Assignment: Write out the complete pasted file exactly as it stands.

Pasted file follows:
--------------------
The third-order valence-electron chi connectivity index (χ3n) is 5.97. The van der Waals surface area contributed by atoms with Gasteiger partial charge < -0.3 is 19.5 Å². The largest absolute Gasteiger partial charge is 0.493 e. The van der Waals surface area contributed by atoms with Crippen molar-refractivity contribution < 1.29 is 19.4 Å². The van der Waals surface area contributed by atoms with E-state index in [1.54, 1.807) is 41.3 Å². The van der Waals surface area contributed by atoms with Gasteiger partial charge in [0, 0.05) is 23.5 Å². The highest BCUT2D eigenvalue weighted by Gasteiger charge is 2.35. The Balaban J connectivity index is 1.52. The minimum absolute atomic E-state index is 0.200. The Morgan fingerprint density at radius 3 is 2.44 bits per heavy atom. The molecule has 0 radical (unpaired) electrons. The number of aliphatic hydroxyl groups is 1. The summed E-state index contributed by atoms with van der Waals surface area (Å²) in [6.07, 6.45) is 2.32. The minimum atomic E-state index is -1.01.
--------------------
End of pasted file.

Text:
The third-order valence-electron chi connectivity index (χ3n) is 5.97. The van der Waals surface area contributed by atoms with Gasteiger partial charge < -0.3 is 19.5 Å². The largest absolute Gasteiger partial charge is 0.493 e. The van der Waals surface area contributed by atoms with Crippen molar-refractivity contribution < 1.29 is 19.4 Å². The van der Waals surface area contributed by atoms with E-state index in [1.54, 1.807) is 41.3 Å². The van der Waals surface area contributed by atoms with Gasteiger partial charge in [0, 0.05) is 23.5 Å². The highest BCUT2D eigenvalue weighted by Gasteiger charge is 2.35. The Balaban J connectivity index is 1.52. The minimum absolute atomic E-state index is 0.200. The Morgan fingerprint density at radius 3 is 2.44 bits per heavy atom. The molecule has 0 radical (unpaired) electrons. The number of aliphatic hydroxyl groups is 1. The summed E-state index contributed by atoms with van der Waals surface area (Å²) in [6.07, 6.45) is 2.32. The minimum atomic E-state index is -1.01.